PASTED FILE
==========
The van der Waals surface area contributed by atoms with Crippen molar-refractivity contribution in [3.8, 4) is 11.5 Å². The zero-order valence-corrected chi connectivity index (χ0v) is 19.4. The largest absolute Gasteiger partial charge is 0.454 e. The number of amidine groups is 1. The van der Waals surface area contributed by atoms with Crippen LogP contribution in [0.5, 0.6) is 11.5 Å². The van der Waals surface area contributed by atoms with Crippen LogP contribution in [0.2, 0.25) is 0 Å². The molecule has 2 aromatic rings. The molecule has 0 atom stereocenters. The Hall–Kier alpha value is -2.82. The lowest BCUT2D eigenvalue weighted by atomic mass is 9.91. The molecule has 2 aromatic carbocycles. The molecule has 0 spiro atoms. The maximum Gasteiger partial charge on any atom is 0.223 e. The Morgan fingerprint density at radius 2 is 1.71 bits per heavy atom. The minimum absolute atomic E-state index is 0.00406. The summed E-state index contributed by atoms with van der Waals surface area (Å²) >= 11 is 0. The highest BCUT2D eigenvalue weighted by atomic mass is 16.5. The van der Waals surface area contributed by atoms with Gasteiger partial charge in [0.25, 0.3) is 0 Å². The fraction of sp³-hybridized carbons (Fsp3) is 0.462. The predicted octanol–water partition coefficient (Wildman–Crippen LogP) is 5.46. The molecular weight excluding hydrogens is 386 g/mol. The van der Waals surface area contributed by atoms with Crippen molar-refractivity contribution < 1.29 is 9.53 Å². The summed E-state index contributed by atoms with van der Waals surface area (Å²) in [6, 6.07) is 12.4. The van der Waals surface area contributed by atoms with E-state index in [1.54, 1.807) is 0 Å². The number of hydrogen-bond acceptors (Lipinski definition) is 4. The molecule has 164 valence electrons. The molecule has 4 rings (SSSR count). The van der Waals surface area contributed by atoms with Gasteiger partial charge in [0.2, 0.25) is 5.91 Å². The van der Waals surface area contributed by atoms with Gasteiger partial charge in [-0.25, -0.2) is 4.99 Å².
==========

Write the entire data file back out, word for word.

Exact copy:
The van der Waals surface area contributed by atoms with Crippen molar-refractivity contribution in [3.8, 4) is 11.5 Å². The zero-order valence-corrected chi connectivity index (χ0v) is 19.4. The largest absolute Gasteiger partial charge is 0.454 e. The number of amidine groups is 1. The van der Waals surface area contributed by atoms with Crippen LogP contribution in [0.5, 0.6) is 11.5 Å². The van der Waals surface area contributed by atoms with Crippen LogP contribution in [0.2, 0.25) is 0 Å². The molecule has 2 aromatic rings. The molecule has 0 atom stereocenters. The Hall–Kier alpha value is -2.82. The lowest BCUT2D eigenvalue weighted by atomic mass is 9.91. The molecule has 2 aromatic carbocycles. The molecule has 0 spiro atoms. The maximum Gasteiger partial charge on any atom is 0.223 e. The Morgan fingerprint density at radius 2 is 1.71 bits per heavy atom. The minimum absolute atomic E-state index is 0.00406. The summed E-state index contributed by atoms with van der Waals surface area (Å²) >= 11 is 0. The highest BCUT2D eigenvalue weighted by atomic mass is 16.5. The van der Waals surface area contributed by atoms with Gasteiger partial charge in [0.25, 0.3) is 0 Å². The fraction of sp³-hybridized carbons (Fsp3) is 0.462. The predicted octanol–water partition coefficient (Wildman–Crippen LogP) is 5.46. The molecular weight excluding hydrogens is 386 g/mol. The van der Waals surface area contributed by atoms with Crippen molar-refractivity contribution < 1.29 is 9.53 Å². The summed E-state index contributed by atoms with van der Waals surface area (Å²) in [6, 6.07) is 12.4. The van der Waals surface area contributed by atoms with E-state index in [1.54, 1.807) is 0 Å². The number of hydrogen-bond acceptors (Lipinski definition) is 4. The molecule has 164 valence electrons. The molecule has 4 rings (SSSR count). The van der Waals surface area contributed by atoms with Gasteiger partial charge in [0.2, 0.25) is 5.91 Å². The van der Waals surface area contributed by atoms with Gasteiger partial charge in [-0.25, -0.2) is 4.99 Å².